Burndown options using non-selective herbicides in no-till could disappear in Europe.
Paraquat is no longer registered and diquat, glyphosate and glufosinate are under regulatory pressure. Is there any new chemistry in the pipeline; will precision technologies help; what is the future for bioherbicides and organic practices? This article reviews alternative scenarios.
No new herbicides
New herbicides are increasingly rare. In the past five years only eight have been given ISO common names, compared to eighteen new fungicides and eighteen new insecticides.1 No new herbicide mode of action has been commercialised for thirty years. Paraquat (early 1960s), glyphosate (mid 1970s) and glufosinate (mid 1980s) are long established. The few other non-selective herbicides commercialised have been for total vegetation control in non-agricultural situations or in orchards and plantations where crops are protected by bark and deep roots. In terms of efficacy, weed spectrum and absence of soil residual effects, no herbicides have ever come close to glyphosate, glufosinate and paraquat.
Dow AgroSciences’s halauxifen-methyl (Arylex™) was approved for sale in 2015, but is the only new herbicide active ingredient to have been registered in the EU for more than ten years. Recently launched as Elevore™ for burndown in the US, it controls only broadleaved weeds and is for mixing with glyphosate. BASF’s broadleaf herbicide saflufenacil (Kixor™) is also used in mixture with glyphosate for burndown in the US. New broad-spectrum active ingredients for burndown will not be available for decades.
Mixtures of herbicides
Mixtures of broadleaved and grass weed herbicides might provide a good enough spectrum of weed control. However, there are many issues, e.g. achieving wide enough crop selectivity; antagonism between different modes of action; and formulation challenges. Apart from significantly increased costs, they are unlikely to replicate paraquat’s speed of action or glyphosate’s control of perennials.
Advances in precision farming technologies are being made with respect to sensing the presence of weeds and remote identification of species. Trimble has commercialised precision spot-spraying technology (WeedSeeker).2 In the future, systems for burndown could be possible in which, according to on-the-move diagnosis of weeds present, micro-doses of herbicides from an on-board panel are spot-sprayed on to leaves, avoiding the soil, but this is currently an early-stage research topic.3
A few bioherbicides, e.g. based on fungal pathogens, have been used in commercial practice, but these are highly specific and control a very narrow range of species, often slowly.4 An exception is the bacterial extract bialophos (bilanofos) of which the active isomer of glufosinate is one of the three amino acids comprising the molecule. Although commercialised in Japan, bialophos needs high rates and glufosinate has been the preferred global option.
Fatty acid herbicides, usually based on pelargonic acid, have been used to achieve ‘paraquat-like’ effects, but mainly in the home and garden sector and in vegetable production, not in arable crops.5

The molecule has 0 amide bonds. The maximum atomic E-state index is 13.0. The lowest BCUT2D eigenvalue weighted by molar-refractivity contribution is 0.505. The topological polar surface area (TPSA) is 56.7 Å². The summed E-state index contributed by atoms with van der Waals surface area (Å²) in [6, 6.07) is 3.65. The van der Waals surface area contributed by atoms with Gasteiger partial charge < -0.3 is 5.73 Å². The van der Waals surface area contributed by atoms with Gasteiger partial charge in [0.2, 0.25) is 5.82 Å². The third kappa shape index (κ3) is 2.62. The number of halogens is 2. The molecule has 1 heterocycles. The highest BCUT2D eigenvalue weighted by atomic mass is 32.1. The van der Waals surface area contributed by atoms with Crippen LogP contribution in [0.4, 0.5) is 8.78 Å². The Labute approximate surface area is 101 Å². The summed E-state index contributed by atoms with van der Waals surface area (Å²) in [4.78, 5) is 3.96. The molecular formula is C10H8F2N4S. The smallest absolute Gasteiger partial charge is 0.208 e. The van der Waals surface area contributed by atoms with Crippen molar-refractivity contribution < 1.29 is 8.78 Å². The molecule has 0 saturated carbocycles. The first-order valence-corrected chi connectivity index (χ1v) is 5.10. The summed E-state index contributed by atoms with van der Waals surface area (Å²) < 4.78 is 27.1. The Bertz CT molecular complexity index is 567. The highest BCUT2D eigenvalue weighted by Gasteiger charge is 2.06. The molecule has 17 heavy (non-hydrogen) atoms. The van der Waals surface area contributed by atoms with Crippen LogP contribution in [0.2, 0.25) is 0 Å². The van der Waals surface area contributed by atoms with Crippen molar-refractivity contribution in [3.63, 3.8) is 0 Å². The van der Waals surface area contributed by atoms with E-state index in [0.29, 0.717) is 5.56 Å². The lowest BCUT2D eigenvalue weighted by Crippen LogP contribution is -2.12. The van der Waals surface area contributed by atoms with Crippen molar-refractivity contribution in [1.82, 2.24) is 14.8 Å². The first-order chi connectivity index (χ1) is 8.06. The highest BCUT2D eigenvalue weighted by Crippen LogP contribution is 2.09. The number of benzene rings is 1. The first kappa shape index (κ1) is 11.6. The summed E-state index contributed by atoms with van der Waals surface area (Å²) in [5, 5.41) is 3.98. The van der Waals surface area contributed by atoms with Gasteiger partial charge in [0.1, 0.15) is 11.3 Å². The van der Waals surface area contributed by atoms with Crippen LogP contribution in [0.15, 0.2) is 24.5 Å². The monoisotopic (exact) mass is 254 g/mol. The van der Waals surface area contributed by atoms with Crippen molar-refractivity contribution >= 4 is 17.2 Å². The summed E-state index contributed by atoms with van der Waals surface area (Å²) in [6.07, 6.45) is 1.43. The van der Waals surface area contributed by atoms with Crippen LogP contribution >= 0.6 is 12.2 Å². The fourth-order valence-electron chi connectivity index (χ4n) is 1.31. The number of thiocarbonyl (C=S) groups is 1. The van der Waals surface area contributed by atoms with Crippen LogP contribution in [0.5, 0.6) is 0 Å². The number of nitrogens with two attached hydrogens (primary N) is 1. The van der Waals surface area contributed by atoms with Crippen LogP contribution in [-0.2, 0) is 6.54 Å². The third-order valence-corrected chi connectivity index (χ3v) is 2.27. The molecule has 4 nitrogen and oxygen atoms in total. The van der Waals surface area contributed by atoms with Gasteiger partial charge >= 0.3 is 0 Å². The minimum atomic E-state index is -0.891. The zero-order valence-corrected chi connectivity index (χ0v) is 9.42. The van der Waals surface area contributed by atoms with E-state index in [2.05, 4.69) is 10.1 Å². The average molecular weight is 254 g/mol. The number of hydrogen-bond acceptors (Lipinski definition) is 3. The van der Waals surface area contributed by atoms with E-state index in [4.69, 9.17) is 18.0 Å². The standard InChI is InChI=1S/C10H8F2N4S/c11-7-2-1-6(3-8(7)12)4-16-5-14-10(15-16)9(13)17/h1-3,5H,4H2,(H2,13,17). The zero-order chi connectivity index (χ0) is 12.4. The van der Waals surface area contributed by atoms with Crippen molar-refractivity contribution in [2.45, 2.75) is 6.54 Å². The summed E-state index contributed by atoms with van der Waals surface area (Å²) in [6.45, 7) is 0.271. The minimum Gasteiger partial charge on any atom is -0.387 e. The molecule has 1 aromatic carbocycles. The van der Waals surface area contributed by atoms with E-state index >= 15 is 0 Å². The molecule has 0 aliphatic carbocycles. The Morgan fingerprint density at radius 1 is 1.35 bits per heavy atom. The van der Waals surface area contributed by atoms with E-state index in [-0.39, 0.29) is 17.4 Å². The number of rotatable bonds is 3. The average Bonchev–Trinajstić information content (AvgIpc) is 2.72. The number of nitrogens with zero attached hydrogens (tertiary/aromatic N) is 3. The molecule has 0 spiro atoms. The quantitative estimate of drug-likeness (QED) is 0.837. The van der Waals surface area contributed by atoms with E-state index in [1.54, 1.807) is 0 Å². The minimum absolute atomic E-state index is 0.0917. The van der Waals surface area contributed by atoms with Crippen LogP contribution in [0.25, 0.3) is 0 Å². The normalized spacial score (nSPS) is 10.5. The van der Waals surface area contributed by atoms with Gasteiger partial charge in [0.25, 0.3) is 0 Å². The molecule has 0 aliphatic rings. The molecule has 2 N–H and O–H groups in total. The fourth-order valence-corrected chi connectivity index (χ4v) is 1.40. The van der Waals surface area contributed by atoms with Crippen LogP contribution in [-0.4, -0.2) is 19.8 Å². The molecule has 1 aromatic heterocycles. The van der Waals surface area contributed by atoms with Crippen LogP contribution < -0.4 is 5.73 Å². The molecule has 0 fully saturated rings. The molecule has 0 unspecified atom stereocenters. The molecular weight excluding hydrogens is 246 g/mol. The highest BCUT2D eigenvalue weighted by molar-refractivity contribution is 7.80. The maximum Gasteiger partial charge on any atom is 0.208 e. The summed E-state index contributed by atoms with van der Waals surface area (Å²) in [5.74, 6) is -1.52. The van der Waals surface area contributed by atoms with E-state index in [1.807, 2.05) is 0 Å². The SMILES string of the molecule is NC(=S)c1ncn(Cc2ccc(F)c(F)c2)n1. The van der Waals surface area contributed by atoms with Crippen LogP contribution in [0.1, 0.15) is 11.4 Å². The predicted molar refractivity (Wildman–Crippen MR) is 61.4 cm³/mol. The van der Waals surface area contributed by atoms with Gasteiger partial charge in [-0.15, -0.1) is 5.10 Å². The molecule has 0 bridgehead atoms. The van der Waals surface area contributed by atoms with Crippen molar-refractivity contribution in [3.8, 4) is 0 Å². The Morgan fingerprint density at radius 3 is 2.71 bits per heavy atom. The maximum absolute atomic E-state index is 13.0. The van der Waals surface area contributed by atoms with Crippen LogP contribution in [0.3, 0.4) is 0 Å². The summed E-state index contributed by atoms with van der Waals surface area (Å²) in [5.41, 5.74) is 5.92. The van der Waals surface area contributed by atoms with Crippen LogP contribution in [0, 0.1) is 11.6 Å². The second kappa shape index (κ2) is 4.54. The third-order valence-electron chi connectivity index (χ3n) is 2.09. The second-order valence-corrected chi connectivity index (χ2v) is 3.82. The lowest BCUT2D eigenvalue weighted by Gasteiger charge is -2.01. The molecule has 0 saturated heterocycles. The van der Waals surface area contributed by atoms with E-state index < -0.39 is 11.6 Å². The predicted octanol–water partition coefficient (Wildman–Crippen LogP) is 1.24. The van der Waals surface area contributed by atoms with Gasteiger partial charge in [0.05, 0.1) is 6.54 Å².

Organic weed control
Organic approaches to weed control for no-till have most successfully involved cover crops.6 These are winter annuals, planted before the intended crop. They are selected for their vigorous early growth and legumes are often used for their nitrogen contribution to soil fertility. Examples are rye and the legume hairy vetch (Vicia villosa).
The cover crop is either rolled and crimped to aid desiccation or mowed and chopped to create a mulch that provides a barrier to weed emergence. The crop is then planted into the mulch. The image above shows a demonstration of no-till sugar beet being drilled into a radish (Raphanus raphanistrum) cover crop in the UK. However, this technique has generally been used for transplanted vegetables. There is interest in using cover crops for no-tilling row crops, but the technique would not seem feasible for crops grown in narrow rows like cereals.
Flaming is another organic weed control technique, but with obvious issues, particularly for use on a large scale and well-established weeds tend to grow back if leaves are only scorched.7
No chemical herbicide solutions could effectively replace the current non-selective herbicides. Other approaches, e.g. the use of cover crops, may have limited success in certain specific cropping systems but could not match herbicides in terms of the efficacy of weed control or widespread utility. Some form of rotational tillage or strip-tillage would probably be needed in any alternative system of integrated approaches to preparing fields for planting with minimal soil disturbance.8
- Compendium of Pesticide Common Names
- Trimble WeedSeeker spot spray system
- Young, S L & Giles DK (2013). Targeted and micro-dose chemical applications. University of Nebraska, Lincoln, USA.
- Agrow report Biopesticides 2016
- Emerion™ fatty acid based herbicides
- Schonbeck, M (2015). What is “Organic No-till” and is it practical? Virginia Association for Biological Farming.
- No-Till Farmer (2018). Dry the weeds, keep the crops.
- Westwood, J H et al. (2017). Weed management in 2050: Perspectives on the future of weed science. Weed Science (pre-print).